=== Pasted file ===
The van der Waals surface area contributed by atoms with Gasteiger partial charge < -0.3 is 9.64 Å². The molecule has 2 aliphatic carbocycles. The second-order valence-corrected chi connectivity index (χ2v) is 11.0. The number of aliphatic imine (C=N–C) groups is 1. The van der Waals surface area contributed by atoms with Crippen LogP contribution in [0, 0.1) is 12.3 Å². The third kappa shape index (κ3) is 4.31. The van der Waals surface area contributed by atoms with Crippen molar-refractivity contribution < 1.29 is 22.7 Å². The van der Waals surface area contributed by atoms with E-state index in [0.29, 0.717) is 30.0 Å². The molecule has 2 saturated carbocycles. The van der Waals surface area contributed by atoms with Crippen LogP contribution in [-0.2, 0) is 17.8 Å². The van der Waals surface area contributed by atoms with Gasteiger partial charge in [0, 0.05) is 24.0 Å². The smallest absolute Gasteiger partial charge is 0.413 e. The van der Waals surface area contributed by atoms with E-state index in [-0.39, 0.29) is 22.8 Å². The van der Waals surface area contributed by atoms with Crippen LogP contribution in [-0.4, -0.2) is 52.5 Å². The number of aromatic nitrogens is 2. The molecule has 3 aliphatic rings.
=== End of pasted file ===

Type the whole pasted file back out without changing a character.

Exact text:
The van der Waals surface area contributed by atoms with Gasteiger partial charge < -0.3 is 9.64 Å². The molecule has 2 aliphatic carbocycles. The second-order valence-corrected chi connectivity index (χ2v) is 11.0. The number of aliphatic imine (C=N–C) groups is 1. The van der Waals surface area contributed by atoms with Crippen LogP contribution in [0, 0.1) is 12.3 Å². The third kappa shape index (κ3) is 4.31. The van der Waals surface area contributed by atoms with Crippen molar-refractivity contribution < 1.29 is 22.7 Å². The van der Waals surface area contributed by atoms with E-state index in [0.29, 0.717) is 30.0 Å². The molecule has 2 saturated carbocycles. The van der Waals surface area contributed by atoms with Crippen LogP contribution in [-0.2, 0) is 17.8 Å². The van der Waals surface area contributed by atoms with Gasteiger partial charge in [0, 0.05) is 24.0 Å². The smallest absolute Gasteiger partial charge is 0.413 e. The van der Waals surface area contributed by atoms with E-state index in [-0.39, 0.29) is 22.8 Å². The van der Waals surface area contributed by atoms with Crippen LogP contribution in [-0.4, -0.2) is 52.5 Å². The number of aromatic nitrogens is 2. The molecule has 3 aliphatic rings.